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# Discussion

We have shown that bound propagation is a simple algorithm with surprisingly good results. It performs exact computations on local parts of the network and keeps track of the uncertainties that brings along. In this way it is capable to compute upper and lower bounds on any marginal probability of a small set of nodes in the intractable network. Currently we do not understand which network properties are responsible for the tightness of the bounds found. In Figure , for instance, we saw islands of worse results in a sea of tight bounds. It is obvious that one bad bound influences its direct neighbourhood, since bound propagation performs local computations in the network. We have no clue, however, why these islands are at the location we found them. We tried to find a correlation with the size of the weights (rewriting the network potentials to a Boltzmann distribution) or with the local frustration of the network (spin glass state), but could not explain the quality of the bounds in terms of these quantities. Here we pose it as an open question.

The computational complexity of the algorithm is mainly determined by the state space of the separator nodes one uses, which makes the algorithm unsuitable for heavily connected networks such as Boltzmann machines. Nevertheless, there is a large range of architectures for which bound propagation can easily be done. Such networks typically have a limited number of connections per node which makes the majority of the Markov blankets small enough to be tractable for the bound propagation algorithm.

We want to discuss one important property of the bound propagation algorithm we did not address before. In this article we found our set of 's by Equation . Due to this choice the separator nodes will always be in the neighbourhood of . We have, however, much more freedom to choose . In Section  we stated that a sufficient condition to make the algorithm tractable is that is small enough to do exact computations. A more general, but still sufficient condition is that we should choose such that can be computed efficiently, since this is the quantity we need (see Equation ). If the network structure inside the area separated by can be written as a junction tree with a small enough tree width, we can compute these conditional probabilities even if the number of nodes enclosed by is very large. For certain architectures the separator can even in that case be small enough. One can think of a network consisting of a number of tractable junction trees that are connected to each other by a small number of nodes. One should be aware of the important difference between the method outlined here and the method of conditioning pearl88a, which does exact inference. We do not require the part of the network that is outside the separator (i.e. all nodes not in , or ) to be tractable. The open problem is to develop an efficient algorithm to find suitable separators, since the nodes in such an are generally spread widely.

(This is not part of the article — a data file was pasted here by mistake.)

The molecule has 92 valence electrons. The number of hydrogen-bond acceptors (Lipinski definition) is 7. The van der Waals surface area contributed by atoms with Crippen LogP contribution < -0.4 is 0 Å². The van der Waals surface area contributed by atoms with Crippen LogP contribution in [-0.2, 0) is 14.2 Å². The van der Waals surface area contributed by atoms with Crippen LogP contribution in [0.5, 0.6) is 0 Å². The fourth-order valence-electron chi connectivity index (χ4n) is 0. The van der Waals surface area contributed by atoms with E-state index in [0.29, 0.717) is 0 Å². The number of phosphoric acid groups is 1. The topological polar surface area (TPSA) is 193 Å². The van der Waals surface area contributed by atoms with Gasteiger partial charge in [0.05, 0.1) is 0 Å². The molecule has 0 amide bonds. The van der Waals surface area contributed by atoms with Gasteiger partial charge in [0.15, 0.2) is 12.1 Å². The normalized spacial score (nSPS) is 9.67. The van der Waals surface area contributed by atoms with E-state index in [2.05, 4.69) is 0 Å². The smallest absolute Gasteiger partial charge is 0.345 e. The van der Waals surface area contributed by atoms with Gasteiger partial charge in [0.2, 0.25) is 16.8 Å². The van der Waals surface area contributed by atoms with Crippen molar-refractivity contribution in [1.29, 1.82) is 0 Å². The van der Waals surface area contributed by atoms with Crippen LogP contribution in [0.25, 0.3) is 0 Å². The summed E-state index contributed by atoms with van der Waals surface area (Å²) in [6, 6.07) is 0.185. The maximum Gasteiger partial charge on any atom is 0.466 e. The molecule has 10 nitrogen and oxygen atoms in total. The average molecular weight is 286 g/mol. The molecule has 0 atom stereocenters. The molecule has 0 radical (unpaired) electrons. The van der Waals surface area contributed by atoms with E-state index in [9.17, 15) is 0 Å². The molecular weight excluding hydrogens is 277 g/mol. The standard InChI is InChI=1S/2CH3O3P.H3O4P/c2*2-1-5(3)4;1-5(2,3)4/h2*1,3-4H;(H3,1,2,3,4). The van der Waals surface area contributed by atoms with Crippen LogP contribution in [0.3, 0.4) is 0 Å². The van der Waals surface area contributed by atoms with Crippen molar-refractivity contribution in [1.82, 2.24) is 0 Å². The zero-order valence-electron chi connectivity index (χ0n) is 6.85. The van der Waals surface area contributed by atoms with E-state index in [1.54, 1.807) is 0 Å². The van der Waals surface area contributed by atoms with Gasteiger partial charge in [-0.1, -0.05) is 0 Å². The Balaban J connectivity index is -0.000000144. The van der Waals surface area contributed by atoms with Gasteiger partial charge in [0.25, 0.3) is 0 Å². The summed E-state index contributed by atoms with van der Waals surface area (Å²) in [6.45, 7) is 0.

To conclude this article we like to say a few more words about linear programming. This is a field of research that is still developing. Any improvements on LP-solving algorithms directly influence the results presented in this article. We could imagine that more advanced LP-methods could benefit from the fact that the matrix in Equation  is sparse. At least half of the entries are zero. To be more precise: the constraints induced by a particular are exactly rows in the matrix with exactly non-zero entries, thus having a fraction of zero´s. Moreover, all the non-zero entries are ones. Finally, there is a promising future for LP-solvers, since the algorithms seems to be suitable for parallel computing alon90parallel.

This research is supported by the Technology Foundation STW, applied science devision of NWO and the technology programme of the Ministry of Economic Affairs.

Next: Bibliography Up: Bound Propagation Previous: The Bi-Partite Graph
Martijn Leisink 2003-08-18